Book Offers Etiquette Rules for Golfers
BY KAY GRISMER
Special to The Pilot
Jim Corbett, nationally-known as "Mr. Golf Etiquette," will be at The Country Bookshop on Tuesday, June 15, at 4 p.m. to discuss his book, "The Pocket Idiot's Guide to Golf Rules and Etiquette."
"There are no real rules of etiquette," Corbett admits. "There are no sanctions or penalties if you don't extend these courtesies. But golf etiquette is one of the most important parts of the game of golf."
According to Corbett, slow play is the most violated etiquette rule.
"There are just too many golfers with the attitude of 'I paid my money and I'm going to get my money's worth,'" he says. "The golf etiquette (or the lack of it) that you display on the course will say more about you as a golfer and as a person than anything you ever do with your clubs. It doesn't matter if you went to Harvard or never graduated from high school. It doesn't matter if you're a scratch golfer or a weekend hacker. Every golfer can respect the course, respect the golfers around them and respect the traditions of the game. If you accomplish nothing else as a golfer, become an expert at golf etiquette - the game will be better for your efforts."
For almost five years beginning in the late 1990s, Corbett was a weekly guest on the Monterey, Calif., radio program, "The Golf Guys," broadcast nationwide and to Armed Services Radio around the world.
He co-hosted another golf talk radio show, "Tee It Up: Golf is Good Business," out of Seattle from 2002 until 2006. Tour player John Daly was a regular guest.
Fifteen years ago he developed his website, "Mr. Golf Etiquette" (www.mrgolf.com), which features his advice column, "Ask Mr. Golf Etiquette," and the popular and frequently humorous "Golf Etiquette Confessional," where golfers share their "faux pas" on the course.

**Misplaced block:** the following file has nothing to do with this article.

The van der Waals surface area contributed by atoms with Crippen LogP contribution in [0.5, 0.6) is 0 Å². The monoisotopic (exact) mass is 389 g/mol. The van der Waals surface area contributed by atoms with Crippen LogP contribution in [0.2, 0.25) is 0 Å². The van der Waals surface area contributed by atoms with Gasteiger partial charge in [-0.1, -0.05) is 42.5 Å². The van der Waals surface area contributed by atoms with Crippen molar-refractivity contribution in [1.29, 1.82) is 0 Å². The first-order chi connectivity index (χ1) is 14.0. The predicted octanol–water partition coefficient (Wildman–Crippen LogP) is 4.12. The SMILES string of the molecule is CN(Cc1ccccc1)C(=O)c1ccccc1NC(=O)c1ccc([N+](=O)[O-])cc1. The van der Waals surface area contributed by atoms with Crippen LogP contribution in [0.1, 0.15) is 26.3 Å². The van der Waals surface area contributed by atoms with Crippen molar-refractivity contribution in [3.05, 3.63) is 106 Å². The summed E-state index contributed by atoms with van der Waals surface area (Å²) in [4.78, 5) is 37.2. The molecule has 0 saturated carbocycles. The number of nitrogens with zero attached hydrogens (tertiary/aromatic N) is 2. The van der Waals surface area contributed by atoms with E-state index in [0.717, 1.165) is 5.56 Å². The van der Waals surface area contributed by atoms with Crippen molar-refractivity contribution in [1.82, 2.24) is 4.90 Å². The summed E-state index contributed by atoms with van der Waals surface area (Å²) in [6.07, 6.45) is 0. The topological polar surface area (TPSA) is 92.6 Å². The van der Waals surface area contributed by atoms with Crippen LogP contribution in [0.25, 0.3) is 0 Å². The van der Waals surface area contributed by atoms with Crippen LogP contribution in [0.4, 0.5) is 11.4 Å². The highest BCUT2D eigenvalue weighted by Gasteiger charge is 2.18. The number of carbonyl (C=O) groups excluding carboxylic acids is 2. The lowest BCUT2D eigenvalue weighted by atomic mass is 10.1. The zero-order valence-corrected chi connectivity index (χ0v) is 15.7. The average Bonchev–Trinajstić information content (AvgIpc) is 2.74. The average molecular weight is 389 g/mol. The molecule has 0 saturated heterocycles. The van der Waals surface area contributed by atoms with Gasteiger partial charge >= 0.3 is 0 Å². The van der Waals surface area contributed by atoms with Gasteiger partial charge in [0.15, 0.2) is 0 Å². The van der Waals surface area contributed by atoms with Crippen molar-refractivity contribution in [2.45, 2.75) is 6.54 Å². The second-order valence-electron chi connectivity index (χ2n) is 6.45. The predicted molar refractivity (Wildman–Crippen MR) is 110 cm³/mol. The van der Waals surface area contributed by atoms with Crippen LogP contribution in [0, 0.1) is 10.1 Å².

"I confess that when I first started playing golf religiously," one man wrote, "I had much to learn with regards to etiquette. I had a habit of taking my practice swings while my partner was getting ready to tee off. One time I took a practice swing and sent the divot right into his face and some of it went into his mouth. He barely spoke to me the rest of the round."
In response to the question whether it is a breach of etiquette to pull the ball from the hole using the head of the putter, Corbett replied, "That is one of those practices that looks cool when it is being done, but is very bad form. The only exception to the rule is if you are over 90 years old, and you have one of those suction things on the end of your grip to take the ball out because you cannot bend over and pick it up, and everyone in your group is older than you so they can't get it out either."
The main reason to remove the ball, he says, is that "every golfer is entitled to hear that magnificent sound that a golf ball makes when, after all of the mulligans, OBs, hazards and foozled shots, it finally falls into the hole. Don't take that away from any deserving golfer."
Jim Corbett lives in the Seattle area with his wife and their two children.
For information, call The Country Bookshop at (910) 692-3211.
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